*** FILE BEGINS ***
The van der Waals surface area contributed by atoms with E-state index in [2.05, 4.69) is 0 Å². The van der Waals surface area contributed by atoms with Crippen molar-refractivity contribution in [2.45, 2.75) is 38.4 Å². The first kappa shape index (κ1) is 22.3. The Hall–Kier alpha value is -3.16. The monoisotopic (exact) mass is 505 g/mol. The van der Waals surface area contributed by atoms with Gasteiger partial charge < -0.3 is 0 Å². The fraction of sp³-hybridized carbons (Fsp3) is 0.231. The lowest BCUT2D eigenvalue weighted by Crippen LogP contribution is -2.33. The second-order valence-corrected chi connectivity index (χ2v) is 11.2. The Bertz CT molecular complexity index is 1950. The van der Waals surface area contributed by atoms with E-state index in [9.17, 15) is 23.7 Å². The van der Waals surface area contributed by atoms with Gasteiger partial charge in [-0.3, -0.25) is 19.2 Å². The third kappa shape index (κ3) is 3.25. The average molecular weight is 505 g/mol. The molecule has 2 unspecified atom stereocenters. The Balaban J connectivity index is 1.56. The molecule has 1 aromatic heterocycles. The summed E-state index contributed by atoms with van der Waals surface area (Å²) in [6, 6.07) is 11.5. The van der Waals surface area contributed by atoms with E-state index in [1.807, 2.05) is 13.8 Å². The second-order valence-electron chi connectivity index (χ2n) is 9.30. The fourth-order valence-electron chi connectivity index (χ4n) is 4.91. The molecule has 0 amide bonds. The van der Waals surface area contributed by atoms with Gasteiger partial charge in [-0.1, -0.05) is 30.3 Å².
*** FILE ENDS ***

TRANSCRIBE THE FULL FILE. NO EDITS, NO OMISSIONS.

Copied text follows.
The van der Waals surface area contributed by atoms with E-state index in [2.05, 4.69) is 0 Å². The van der Waals surface area contributed by atoms with Crippen molar-refractivity contribution in [2.45, 2.75) is 38.4 Å². The first kappa shape index (κ1) is 22.3. The Hall–Kier alpha value is -3.16. The monoisotopic (exact) mass is 505 g/mol. The van der Waals surface area contributed by atoms with Gasteiger partial charge < -0.3 is 0 Å². The fraction of sp³-hybridized carbons (Fsp3) is 0.231. The lowest BCUT2D eigenvalue weighted by Crippen LogP contribution is -2.33. The second-order valence-corrected chi connectivity index (χ2v) is 11.2. The Bertz CT molecular complexity index is 1950. The van der Waals surface area contributed by atoms with E-state index in [9.17, 15) is 23.7 Å². The van der Waals surface area contributed by atoms with Gasteiger partial charge in [-0.3, -0.25) is 19.2 Å². The third kappa shape index (κ3) is 3.25. The average molecular weight is 505 g/mol. The molecule has 2 unspecified atom stereocenters. The Balaban J connectivity index is 1.56. The molecule has 1 aromatic heterocycles. The summed E-state index contributed by atoms with van der Waals surface area (Å²) in [6, 6.07) is 11.5. The van der Waals surface area contributed by atoms with E-state index in [1.807, 2.05) is 13.8 Å². The second-order valence-electron chi connectivity index (χ2n) is 9.30. The fourth-order valence-electron chi connectivity index (χ4n) is 4.91. The molecule has 0 amide bonds. The van der Waals surface area contributed by atoms with Gasteiger partial charge in [-0.1, -0.05) is 30.3 Å².